2018-05-12 / Front Page

New attraction proposed

By Ally Gribble
Endeavor News

Ken Gerg is known far and wide as a big-game hunter. Over the past three- plus decades, he has acquired a collection of all 29 big-game species in North America, including this desert bighorn sheep he took in Nevada in 1991. Gerg is willing to display his collection at a proposed wildlife museum and conservation center in Emporium. Ally Gribble Photo Ken Gerg is known far and wide as a big-game hunter. Over the past three- plus decades, he has acquired a collection of all 29 big-game species in North America, including this desert bighorn sheep he took in Nevada in 1991. Gerg is willing to display his collection at a proposed wildlife museum and conservation center in Emporium. Ally Gribble Photo

Cameron County Commissioners have signed on to a proposal to estab­lish a wildlife museum and conservation center in Emporium.

Though the project is still in its infancy, steps are being taken to de­termine costs, location, construction details, upkeep requirements, and potential sources of revenue.

The idea was hatched early this year by retired local industrialist Ken Gerg. As the owner of mounted animals from all 29 big game species of North America, he suggested that a public venue to display these mounts would have ap­peal to tourists.

Local leaders see po­tential for the center to attract visitors who are already coming to the Pennsylvania Wilds.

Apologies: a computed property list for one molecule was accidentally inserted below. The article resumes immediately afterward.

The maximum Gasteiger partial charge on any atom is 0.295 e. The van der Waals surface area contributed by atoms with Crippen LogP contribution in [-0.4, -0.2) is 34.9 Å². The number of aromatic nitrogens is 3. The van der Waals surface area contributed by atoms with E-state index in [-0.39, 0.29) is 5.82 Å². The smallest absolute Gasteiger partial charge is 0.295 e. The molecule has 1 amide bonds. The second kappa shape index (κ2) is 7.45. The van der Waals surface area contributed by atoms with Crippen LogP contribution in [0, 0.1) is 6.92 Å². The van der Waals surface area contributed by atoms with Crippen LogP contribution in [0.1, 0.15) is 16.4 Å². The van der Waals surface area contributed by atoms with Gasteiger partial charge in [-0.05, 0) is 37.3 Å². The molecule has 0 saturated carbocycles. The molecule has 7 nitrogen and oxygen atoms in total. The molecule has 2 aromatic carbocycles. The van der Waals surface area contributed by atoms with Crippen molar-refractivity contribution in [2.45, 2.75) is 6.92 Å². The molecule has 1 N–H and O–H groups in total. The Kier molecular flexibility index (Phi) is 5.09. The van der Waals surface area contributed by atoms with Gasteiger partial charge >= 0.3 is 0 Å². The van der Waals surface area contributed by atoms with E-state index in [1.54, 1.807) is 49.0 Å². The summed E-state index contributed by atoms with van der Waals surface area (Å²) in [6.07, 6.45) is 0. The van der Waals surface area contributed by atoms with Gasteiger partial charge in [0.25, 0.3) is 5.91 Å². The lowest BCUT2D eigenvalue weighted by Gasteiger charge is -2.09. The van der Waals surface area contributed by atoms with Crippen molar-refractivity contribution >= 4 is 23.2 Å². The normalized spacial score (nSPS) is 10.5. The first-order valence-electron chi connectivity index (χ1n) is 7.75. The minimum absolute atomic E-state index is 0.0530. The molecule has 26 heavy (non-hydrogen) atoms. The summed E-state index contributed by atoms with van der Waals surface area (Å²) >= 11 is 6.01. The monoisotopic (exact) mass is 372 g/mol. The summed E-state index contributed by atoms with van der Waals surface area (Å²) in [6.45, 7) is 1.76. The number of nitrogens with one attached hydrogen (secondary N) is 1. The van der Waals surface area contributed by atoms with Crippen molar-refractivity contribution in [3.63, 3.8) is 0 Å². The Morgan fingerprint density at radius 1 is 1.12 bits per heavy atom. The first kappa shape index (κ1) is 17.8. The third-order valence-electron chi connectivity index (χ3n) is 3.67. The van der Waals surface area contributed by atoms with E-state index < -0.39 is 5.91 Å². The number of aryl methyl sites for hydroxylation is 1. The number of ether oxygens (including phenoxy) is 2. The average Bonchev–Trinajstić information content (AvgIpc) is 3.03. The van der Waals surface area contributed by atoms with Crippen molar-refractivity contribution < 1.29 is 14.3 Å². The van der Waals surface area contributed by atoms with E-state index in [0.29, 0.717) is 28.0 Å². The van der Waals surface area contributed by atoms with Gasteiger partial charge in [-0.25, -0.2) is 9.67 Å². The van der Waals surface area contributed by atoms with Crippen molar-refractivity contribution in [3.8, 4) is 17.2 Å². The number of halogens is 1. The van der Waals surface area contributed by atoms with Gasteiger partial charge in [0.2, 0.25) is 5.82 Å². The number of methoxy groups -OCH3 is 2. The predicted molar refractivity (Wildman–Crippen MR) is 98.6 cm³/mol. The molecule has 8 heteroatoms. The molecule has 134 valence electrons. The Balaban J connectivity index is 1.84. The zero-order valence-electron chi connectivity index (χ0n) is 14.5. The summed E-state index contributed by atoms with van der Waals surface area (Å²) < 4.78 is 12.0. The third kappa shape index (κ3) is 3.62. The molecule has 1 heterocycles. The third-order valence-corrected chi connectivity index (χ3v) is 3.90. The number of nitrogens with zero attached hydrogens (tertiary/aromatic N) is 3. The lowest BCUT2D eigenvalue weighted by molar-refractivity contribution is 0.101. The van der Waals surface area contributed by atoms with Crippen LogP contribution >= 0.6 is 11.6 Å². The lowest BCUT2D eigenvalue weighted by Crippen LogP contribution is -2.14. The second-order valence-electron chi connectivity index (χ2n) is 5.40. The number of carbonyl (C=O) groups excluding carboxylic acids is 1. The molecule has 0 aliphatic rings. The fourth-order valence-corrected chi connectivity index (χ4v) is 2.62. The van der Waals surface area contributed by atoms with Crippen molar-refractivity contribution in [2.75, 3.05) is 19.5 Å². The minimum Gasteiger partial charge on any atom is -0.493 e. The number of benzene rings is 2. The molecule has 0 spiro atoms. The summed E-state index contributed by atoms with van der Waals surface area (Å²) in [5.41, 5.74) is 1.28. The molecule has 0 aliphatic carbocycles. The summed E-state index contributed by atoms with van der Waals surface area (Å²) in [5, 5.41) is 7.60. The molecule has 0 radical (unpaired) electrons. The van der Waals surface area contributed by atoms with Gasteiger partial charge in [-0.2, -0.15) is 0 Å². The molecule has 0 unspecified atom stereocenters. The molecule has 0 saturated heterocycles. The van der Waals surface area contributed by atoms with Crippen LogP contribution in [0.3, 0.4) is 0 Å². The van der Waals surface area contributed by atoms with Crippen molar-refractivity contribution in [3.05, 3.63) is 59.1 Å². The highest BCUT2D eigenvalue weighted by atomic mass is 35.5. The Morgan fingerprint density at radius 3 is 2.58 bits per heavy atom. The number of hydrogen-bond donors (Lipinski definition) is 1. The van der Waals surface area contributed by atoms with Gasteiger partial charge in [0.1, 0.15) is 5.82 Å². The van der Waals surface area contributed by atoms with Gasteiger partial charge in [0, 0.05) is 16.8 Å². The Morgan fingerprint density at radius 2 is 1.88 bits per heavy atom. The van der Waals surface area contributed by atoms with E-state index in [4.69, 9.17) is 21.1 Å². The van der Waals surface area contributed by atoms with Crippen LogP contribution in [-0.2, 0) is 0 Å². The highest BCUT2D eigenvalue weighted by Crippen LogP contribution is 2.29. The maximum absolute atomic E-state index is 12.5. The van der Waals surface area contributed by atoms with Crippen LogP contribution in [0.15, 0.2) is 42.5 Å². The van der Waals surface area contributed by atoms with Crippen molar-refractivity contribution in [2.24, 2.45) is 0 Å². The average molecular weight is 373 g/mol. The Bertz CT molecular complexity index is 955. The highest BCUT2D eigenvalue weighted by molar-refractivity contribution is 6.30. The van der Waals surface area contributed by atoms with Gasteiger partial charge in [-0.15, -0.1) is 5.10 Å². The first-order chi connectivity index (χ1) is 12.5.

Gerg observed that a visitors’ center near the small Elk County village of Benezette draws tens of thousands of people, as the popularity of elk viewing and other out­door activities rises.

“Having even 10 or 20 percent of those taking the drive over the hill would be astro­nomical for Emporium,” Gerg pointed out. He added that there would be benefits for local businesses, such as restaurants and lodging facilities.

Cameron County Economic Develop­ment Director Cliff Clark said Emporium’s Fourth Street would be a preferred location. He added that public and private funding would likely be needed to make the project a reality.

The plan has gar­nered support from the Cameron County Con­servation District, which is investigating possible state funding sources. In order to qualify for state support, the project would require a feasibility study and meetings with architec­tural firms.

Among details to be worked out are owner­ship, costs, sustainabil­ity, maintenance, and location.

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